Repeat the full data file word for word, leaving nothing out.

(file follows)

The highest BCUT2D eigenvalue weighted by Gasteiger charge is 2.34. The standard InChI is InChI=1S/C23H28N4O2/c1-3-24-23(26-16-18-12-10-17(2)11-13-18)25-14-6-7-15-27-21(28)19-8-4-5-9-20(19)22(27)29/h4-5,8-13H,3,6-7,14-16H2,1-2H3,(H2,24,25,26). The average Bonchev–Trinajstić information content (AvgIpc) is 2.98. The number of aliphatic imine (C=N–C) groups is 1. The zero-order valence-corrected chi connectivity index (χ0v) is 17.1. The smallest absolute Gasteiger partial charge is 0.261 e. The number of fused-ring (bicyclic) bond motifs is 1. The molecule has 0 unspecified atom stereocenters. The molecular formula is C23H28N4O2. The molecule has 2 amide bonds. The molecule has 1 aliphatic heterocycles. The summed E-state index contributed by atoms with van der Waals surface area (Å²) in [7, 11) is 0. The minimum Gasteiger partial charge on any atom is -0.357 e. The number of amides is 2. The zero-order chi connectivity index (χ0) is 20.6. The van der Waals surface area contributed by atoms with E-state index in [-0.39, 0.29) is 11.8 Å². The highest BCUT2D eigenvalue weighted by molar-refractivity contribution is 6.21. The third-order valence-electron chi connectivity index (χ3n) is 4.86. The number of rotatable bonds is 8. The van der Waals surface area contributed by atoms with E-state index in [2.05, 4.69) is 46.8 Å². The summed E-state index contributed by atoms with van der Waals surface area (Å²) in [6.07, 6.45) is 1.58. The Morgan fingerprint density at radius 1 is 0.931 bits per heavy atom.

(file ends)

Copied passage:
The highest BCUT2D eigenvalue weighted by Gasteiger charge is 2.34. The standard InChI is InChI=1S/C23H28N4O2/c1-3-24-23(26-16-18-12-10-17(2)11-13-18)25-14-6-7-15-27-21(28)19-8-4-5-9-20(19)22(27)29/h4-5,8-13H,3,6-7,14-16H2,1-2H3,(H2,24,25,26). The average Bonchev–Trinajstić information content (AvgIpc) is 2.98. The number of aliphatic imine (C=N–C) groups is 1. The zero-order valence-corrected chi connectivity index (χ0v) is 17.1. The smallest absolute Gasteiger partial charge is 0.261 e. The number of fused-ring (bicyclic) bond motifs is 1. The molecule has 0 unspecified atom stereocenters. The molecular formula is C23H28N4O2. The molecule has 2 amide bonds. The molecule has 1 aliphatic heterocycles. The summed E-state index contributed by atoms with van der Waals surface area (Å²) in [7, 11) is 0. The minimum Gasteiger partial charge on any atom is -0.357 e. The number of amides is 2. The zero-order chi connectivity index (χ0) is 20.6. The van der Waals surface area contributed by atoms with E-state index in [-0.39, 0.29) is 11.8 Å². The highest BCUT2D eigenvalue weighted by molar-refractivity contribution is 6.21. The third-order valence-electron chi connectivity index (χ3n) is 4.86. The number of rotatable bonds is 8. The van der Waals surface area contributed by atoms with E-state index in [2.05, 4.69) is 46.8 Å². The summed E-state index contributed by atoms with van der Waals surface area (Å²) in [6.07, 6.45) is 1.58. The Morgan fingerprint density at radius 1 is 0.931 bits per heavy atom.